Serotonin – This hormone not only allows us to awaken, when the morning sun hits our eyelids, but it regulates mood, cognition, reward, learning and memory. Less sunlight per day reduces our body’s production of serotonin, creating feelings of fatigue and emotional instability. 

Serotonin function also gets a boost from Vitamin D. Which we also get less of on shorter days.

WHO EXPERIENCES SEASONAL AFFECTIVE DISORDER?

According to statistics gathered by the Canadian Mental Health Association, “About 2 to 3% of Canadians will experience severe SAD in their lifetime. Another 15% will experience a milder form. People with seasonal affective disorder make up about 10% of all depression cases.”

Globally, 75% of all documented cases have been women (researchers have yet to determine why that is), with the earliest cases showing in young adulthood. 

People who suffer from other forms of depression or bipolar disorder are at increased risk during the darker months. These conditions are already associated with the disruption of serotonin and melatonin production.

But, moodiness in winter doesn’t necessarily mean you have clinical depression or bipolar disorder. You may be simply experiencing a temporary chemical imbalance triggered by shorter days. 

So, what are the symptoms of S.A.D.? What should we look for?

WHAT ARE THE SYMPTOMS OF SEASONAL AFFECTIVE DISORDER?

If winter weather has got you down and you’re interested to know if it might be seasonal affective disorder, be mindful and pay close attention to your body. Is it a physical sensation or an emotional one? Perhaps both?

The following are common symptoms of S.A.D.:

  • A loss of interest in activities you usually enjoy
  • Social withdrawal (even in a virtual space)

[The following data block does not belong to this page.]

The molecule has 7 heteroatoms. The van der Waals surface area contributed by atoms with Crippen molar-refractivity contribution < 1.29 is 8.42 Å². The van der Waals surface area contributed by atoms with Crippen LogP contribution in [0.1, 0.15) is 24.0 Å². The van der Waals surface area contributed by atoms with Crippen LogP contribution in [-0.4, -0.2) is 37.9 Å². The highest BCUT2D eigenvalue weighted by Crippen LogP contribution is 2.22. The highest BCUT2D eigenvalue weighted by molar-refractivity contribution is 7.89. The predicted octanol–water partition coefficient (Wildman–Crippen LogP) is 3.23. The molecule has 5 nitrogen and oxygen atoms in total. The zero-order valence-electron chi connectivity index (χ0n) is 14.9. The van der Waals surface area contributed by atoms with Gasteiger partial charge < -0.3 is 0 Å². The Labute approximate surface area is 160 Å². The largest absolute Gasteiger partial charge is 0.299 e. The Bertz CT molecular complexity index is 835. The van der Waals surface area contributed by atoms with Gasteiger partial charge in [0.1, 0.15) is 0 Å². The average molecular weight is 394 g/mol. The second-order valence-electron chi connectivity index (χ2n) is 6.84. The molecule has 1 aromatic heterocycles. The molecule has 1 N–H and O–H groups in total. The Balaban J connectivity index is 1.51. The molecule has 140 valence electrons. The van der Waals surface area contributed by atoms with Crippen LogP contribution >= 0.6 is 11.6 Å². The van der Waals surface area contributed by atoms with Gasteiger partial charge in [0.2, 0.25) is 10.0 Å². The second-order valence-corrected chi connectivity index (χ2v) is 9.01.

• Decreased ability to focus or concentrate
  • Chronic fatigue
  • Significant changes in appetite

Surprisingly, seasonal affective disorder can occur in every season of the year. With different symptoms manifesting in shorter vs longer days.

FALL and WINTER SEASONAL AFFECTIVE DISORDER

SAD affects people most often in seasons with shorter days. Which, in the northern hemisphere, is from October to March. In the southern hemisphere, farther from the equator, these season-specific symptoms can occur in people from April to September.

  • Oversleeping
  • Appetite changes, especially a craving for foods high in carbohydrates
  • Weight gain
  • Fatigue and/or low energy
A Woman Experiencing Symptoms of Seasonal Affective Disorder Sits in a Window Sill Staring out a Window onto a Cold, Grey Cityscape.
A Woman Experiencing Symptoms of Seasonal Affective Disorder Sits in a Window Sill Staring out a Window onto a Cold, Grey Cityscape.

SPRING and SUMMER SEASONAL AFFECTIVE DISORDER

Less often, longer days can trigger the reverse of those symptoms experienced in darker months. Some studies have shown that those living in temperate climates with year-round, summer-like temperatures are more likely to experience the following symptoms when the days are longer rather than shorter. Simply because the brain needs a healthy balance of day and nighttime hours.

  • Trouble sleeping (insomnia)
  • Poor appetite